Jamel Herring sent Carl Frampton into retirement with a sixth-round TKO win in a third defense of his WBO world junior lightweight title Saturday.
Herring fought to a career-best win as he thwarted Frampton’s attempt to become the first Irish boxer to win world titles in three weight divisions. Afterward, an emotional Frampton announced his retirement.
Herring shrugged off a nasty cut on his right eyelid to produce a polished performance as he controlled the distance against his shorter opponent, who was stopped after hitting the canvas in the fifth and sixth rounds.
Herring (23-2, 11 KOs), 35, celebrated his achievement without the presence of any fans due to coronavirus restrictions at Caesars Palace Dubai in Dubai, United Arab Emirates.
A 2012 Olympian originally from Long Island but now based in Cincinnati, deserved to hear cheers for his achievement, the latest chapter of a late blossoming career. Afterward, he said he hoped to unify belts against Mexico’s Oscar Valdez, the WBC champion and ESPN’s No. 1-ranked fighter in the division.
“I want to get another title,” Herring said. “I know Oscar Valdez has expressed interest in unifying. Most people know I have plans in moving up [in weight], but if that fight is available let’s do it.”
But while Herring looks forward to bigger fights, 34-year-old Frampton (28-3, 16 KOs) is hanging up the gloves after a third professional defeat in a division with opponents that are too big for him. Frampton finishes after winning world titles at junior featherweight and featherweight, which is enough for some to consider him the best boxer in Irish history regardless of whether he became a three-weight world champion against Herring.
“I’m deeply upset,” said Frampton, who said he wanted to dedicate the fight to his old amateur coach, Billy McKee, who died recently. “I said before the fight I would retire if I lost this fight and that’s exactly what I will do. … I want to dedicate my life to my family now. Boxing has been good to me. It has also been bad to me. The last few years have been the best of my career.”
If there were any doubts around Frampton’s quest to make history, they were based on Herring’s physical advantages over him. They turned about to be valid concerns as Frampton failed to impose himself against the biggest opponent of his career.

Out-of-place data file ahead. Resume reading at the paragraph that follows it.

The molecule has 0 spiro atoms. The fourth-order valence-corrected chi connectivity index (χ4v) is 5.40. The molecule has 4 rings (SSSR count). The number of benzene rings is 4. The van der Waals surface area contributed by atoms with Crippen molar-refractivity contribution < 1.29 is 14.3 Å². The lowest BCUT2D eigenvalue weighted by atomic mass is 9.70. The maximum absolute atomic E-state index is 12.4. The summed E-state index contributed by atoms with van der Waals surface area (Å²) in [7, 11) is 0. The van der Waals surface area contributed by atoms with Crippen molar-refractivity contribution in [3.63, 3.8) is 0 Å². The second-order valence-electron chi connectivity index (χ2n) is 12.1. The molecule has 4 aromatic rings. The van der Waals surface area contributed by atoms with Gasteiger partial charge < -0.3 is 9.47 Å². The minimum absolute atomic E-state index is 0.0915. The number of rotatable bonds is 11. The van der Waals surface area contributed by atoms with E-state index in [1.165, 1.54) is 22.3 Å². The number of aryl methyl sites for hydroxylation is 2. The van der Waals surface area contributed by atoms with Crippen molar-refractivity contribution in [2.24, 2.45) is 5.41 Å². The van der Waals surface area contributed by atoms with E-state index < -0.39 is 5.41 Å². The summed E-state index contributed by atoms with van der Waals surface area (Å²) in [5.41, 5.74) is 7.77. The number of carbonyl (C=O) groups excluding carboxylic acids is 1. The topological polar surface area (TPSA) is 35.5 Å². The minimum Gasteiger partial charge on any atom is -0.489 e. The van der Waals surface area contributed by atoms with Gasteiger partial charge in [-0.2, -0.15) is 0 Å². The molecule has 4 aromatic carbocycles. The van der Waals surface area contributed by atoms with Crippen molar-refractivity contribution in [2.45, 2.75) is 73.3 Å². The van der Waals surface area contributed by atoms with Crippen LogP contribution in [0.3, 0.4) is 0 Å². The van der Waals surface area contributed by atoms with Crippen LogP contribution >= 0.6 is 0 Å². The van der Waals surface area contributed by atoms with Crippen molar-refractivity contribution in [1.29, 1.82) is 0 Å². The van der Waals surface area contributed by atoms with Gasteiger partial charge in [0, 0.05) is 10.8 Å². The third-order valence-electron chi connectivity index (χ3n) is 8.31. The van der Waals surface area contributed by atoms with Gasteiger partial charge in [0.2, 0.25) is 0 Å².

Herring is 5 inches taller than Frampton and has a 7-inch reach advantage.
“I lost to the better man,” Frampton said. “I really struggled to get inside him. … It’s zero excuses. I had an amazing camp.”
Frampton questioned how well Herring made weight for their fight, but the American looked a lot sharper than he did in his previous outing against Jonathan Oquendo in September, when Herring won after Oquendo was disqualified because of an illegal head-butt.
“It was an emotional roller coaster just to get here,” Herring said. “My last outing wasn’t the best. People called me every name in the book, people doubted me but even with the cut I wasn’t going to quit.”
In the opening round Saturday, Herring contained Frampton behind his long jab and also landed a good left. In the second round, Herring continued to dictate the fight as Frampton struggled to get inside the American’s jab.
Frampton was knocked back on his heels by a straight left early in the third as Herring controlled the early rounds by controlling the distance.
Frampton was better when the fight was fought at close range as it was in the fourth and he unloaded hooks with Herring against the ropes. The attack opened up a cut by Herring’s right eye for the second successive fight, and he finished the round with blood streaming down his face.
Frampton had not fought anyone as big as Herring before and by the fifth round he was looking more confident.
But Frampton was stopped suddenly in his tracks after walking on to a left hand and was deposited on his backside for a count.
Frampton looked vulnerable for a while, but Herring did not capitalize until the sixth round, when he nailed his challenger with a left uppercut for another count.
Herring went for the finish this time with more than a minute left in the round and a series of hooks left the Ulsterman on shaky legs, prompting his corner to throw in the towel and the fight to be stopped.
“It’s tough to see any champion of the sport go out like that, I’m honored to share the ring with him,” Herring said.
Herring trained alongside ESPN’s pound-for-pound No. 1 Terence Crawford ahead of this fight. A former U.S. Marine, Herring made his first trip to the Middle East since he was on the second of two tours to Iraq.